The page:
Iraqis say Americans are gone, but problems remain
People of Baghdad say they were glad to see the 'invaders' leave, but the bombings continued
Abu Mohammed loudly laments that problems in Iraq, from violence to unemployment, have not improved since US forces departed a year ago.
"Whether the occupation was here or not, for us, nothing has changed," Mohammed, 59, said while selling used clothes from a cart in the crowded open-air Bab al-Sharji market of central Baghdad.
"During the occupation, there were explosions and today there are explosions. Unemployment is still the same, the situation is still the same," he said.
The American forces' "treatment of Iraqis was not good, Iraqis were like slaves for them", he said.
"They only left fear inside Iraqis. What do we remember about them? Nothing good."
The last in a convoy of US armoured vehicles rolled across the border into Kuwait on the morning of December 18, last year, marking the complete US withdrawal from Iraq.
A US-led coalition invaded Iraq in 2003, toppling dictator Saddam Hussein and beginning a conflict that cost the lives of tens of thousands of Iraqis, thousands of Americans and hundreds of billions of dollars.
Almost 10 years later, many Iraqis still lack basic household services such as consistent electricity supply and clean water, and while levels of violence are down, insurgents continue to carry out bombings and shootings almost on a daily basis.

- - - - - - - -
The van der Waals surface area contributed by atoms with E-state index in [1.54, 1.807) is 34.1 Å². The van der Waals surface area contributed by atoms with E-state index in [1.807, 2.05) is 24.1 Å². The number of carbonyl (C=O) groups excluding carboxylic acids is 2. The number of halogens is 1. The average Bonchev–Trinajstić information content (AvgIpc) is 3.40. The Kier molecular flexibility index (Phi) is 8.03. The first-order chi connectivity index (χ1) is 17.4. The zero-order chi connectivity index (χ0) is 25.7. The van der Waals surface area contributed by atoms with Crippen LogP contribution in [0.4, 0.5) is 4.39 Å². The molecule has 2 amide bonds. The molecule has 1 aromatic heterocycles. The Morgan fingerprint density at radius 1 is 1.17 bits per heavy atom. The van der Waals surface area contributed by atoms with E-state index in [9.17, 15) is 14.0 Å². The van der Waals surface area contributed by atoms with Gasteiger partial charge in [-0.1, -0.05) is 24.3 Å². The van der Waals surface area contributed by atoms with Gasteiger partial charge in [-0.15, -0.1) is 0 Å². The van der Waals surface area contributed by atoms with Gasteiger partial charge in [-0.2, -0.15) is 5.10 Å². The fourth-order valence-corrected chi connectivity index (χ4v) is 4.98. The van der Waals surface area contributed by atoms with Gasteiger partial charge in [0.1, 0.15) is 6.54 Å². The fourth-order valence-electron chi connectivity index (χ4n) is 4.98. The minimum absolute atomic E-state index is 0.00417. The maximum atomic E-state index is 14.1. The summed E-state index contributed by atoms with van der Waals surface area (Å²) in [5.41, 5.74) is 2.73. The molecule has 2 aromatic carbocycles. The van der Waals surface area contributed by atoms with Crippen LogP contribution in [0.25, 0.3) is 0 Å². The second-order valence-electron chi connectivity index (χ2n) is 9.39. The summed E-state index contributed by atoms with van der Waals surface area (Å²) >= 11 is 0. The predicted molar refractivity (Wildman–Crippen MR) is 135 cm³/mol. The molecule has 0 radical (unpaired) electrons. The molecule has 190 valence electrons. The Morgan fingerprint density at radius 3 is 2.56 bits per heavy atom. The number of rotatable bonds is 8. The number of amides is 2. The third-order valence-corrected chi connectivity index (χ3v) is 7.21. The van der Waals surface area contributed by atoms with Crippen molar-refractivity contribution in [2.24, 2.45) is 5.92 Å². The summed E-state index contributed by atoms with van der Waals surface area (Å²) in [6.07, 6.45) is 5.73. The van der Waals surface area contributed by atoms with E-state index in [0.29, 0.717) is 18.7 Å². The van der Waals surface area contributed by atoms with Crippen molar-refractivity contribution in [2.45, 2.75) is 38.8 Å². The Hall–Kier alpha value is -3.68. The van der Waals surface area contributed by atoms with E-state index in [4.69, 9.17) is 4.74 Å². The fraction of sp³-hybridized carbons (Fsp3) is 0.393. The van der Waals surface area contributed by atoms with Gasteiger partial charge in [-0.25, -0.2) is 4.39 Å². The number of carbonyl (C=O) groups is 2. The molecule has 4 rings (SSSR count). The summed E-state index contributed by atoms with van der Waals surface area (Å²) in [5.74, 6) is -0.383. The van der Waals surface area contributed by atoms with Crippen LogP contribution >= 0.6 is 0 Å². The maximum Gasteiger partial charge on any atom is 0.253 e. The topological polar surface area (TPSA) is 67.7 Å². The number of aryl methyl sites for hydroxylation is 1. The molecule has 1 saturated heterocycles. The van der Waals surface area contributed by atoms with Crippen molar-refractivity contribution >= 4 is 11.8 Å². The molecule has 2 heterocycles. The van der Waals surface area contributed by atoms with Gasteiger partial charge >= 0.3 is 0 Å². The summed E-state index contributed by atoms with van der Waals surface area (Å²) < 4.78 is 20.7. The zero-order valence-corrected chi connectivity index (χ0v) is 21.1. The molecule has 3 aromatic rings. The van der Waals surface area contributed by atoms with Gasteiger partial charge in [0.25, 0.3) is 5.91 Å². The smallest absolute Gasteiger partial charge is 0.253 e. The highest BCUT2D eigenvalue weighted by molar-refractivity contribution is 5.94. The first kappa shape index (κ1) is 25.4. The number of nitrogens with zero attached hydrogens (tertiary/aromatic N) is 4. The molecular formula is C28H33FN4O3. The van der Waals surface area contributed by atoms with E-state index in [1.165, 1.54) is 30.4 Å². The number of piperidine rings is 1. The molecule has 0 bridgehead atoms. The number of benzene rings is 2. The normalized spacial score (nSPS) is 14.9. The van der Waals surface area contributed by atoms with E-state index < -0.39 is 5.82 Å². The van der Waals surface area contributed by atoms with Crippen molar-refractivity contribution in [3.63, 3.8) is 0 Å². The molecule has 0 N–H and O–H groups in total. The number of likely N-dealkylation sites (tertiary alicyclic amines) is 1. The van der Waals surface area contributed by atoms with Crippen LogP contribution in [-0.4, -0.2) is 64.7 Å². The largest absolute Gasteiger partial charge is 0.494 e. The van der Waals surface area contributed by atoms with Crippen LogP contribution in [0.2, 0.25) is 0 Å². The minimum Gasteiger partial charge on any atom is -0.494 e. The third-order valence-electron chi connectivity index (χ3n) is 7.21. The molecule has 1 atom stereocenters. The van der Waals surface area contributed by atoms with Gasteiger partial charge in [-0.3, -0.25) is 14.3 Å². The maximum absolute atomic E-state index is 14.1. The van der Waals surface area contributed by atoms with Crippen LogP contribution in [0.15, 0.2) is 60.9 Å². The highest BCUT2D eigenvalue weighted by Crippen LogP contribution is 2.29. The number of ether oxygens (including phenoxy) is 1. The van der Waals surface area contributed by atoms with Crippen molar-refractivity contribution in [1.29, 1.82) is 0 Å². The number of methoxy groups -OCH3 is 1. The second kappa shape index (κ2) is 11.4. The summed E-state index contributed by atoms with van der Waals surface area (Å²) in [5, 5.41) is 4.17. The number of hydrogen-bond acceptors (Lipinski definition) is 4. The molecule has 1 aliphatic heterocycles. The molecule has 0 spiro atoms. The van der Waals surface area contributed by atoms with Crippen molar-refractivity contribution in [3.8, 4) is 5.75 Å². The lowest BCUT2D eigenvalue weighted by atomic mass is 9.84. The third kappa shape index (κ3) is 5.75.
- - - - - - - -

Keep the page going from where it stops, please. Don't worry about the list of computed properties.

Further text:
In Khilani Square near Bab al-Sharji, Mahmud Yassin, 48, who sells tyres and vehicle batteries, expressed satisfaction that US forces were gone.
"I walk and I see no Americans; that makes me feel better," he said. "Who likes to see occupation? Any patriotic person will not accept foreigners in his homeland. We Iraqis are known for our pride; we do not accept occupation."
But aside from the satisfaction of having the US gone, Yassin said there was little else to celebrate in the Iraq of today.
"Nothing changed since their withdrawal, except that the situation went from bad to worse."
"We are two states in one state," he said, hinting at the dispute between the federal government and the autonomous Kurdistan region in the north.
The two sides are at odds over issues including territory, oil and power-sharing.
"Security might be better if the Americans were ... controlling the situation more, but despite that, their departure must be permanent," Karim Gata, a tailor specialising in military uniforms, said in his small shop in Bab al-Sharji.
"They did not understand us, and we did not understand them. They came for their own special interests, and oil is the most important."
Abed Alayan, 47, was seated surrounded by cardboard boxes holding clothes and other goods on sale on the side of a street near Khilani Square.
"Our aspirations and wishes are very simple but they were not met," he said.
"I say to the American occupation that when the English occupation was here in the 1920s ... they built new bridges and streets for us, but you did not build us anything.
"You took everything and went away, and left pain and suffering for us."